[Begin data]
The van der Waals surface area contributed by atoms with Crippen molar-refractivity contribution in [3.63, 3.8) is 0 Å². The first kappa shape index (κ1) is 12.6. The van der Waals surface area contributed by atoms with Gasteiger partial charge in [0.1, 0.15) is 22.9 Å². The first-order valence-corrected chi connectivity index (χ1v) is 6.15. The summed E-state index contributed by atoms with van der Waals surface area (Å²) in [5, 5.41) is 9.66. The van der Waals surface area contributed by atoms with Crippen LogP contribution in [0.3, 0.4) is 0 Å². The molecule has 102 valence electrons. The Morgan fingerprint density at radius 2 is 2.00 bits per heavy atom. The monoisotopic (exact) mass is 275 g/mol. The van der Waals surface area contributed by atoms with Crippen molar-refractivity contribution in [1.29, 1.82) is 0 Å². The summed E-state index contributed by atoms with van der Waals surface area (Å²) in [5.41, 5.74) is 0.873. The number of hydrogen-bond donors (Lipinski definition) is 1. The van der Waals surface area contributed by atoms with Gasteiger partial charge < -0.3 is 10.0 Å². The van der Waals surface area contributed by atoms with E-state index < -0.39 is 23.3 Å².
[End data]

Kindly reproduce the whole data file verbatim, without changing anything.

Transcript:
The van der Waals surface area contributed by atoms with Crippen molar-refractivity contribution in [3.63, 3.8) is 0 Å². The first kappa shape index (κ1) is 12.6. The van der Waals surface area contributed by atoms with Gasteiger partial charge in [0.1, 0.15) is 22.9 Å². The first-order valence-corrected chi connectivity index (χ1v) is 6.15. The summed E-state index contributed by atoms with van der Waals surface area (Å²) in [5, 5.41) is 9.66. The van der Waals surface area contributed by atoms with Crippen LogP contribution in [0.3, 0.4) is 0 Å². The molecule has 102 valence electrons. The Morgan fingerprint density at radius 2 is 2.00 bits per heavy atom. The monoisotopic (exact) mass is 275 g/mol. The van der Waals surface area contributed by atoms with Crippen molar-refractivity contribution in [1.29, 1.82) is 0 Å². The summed E-state index contributed by atoms with van der Waals surface area (Å²) in [5.41, 5.74) is 0.873. The number of hydrogen-bond donors (Lipinski definition) is 1. The van der Waals surface area contributed by atoms with Gasteiger partial charge < -0.3 is 10.0 Å². The van der Waals surface area contributed by atoms with E-state index < -0.39 is 23.3 Å².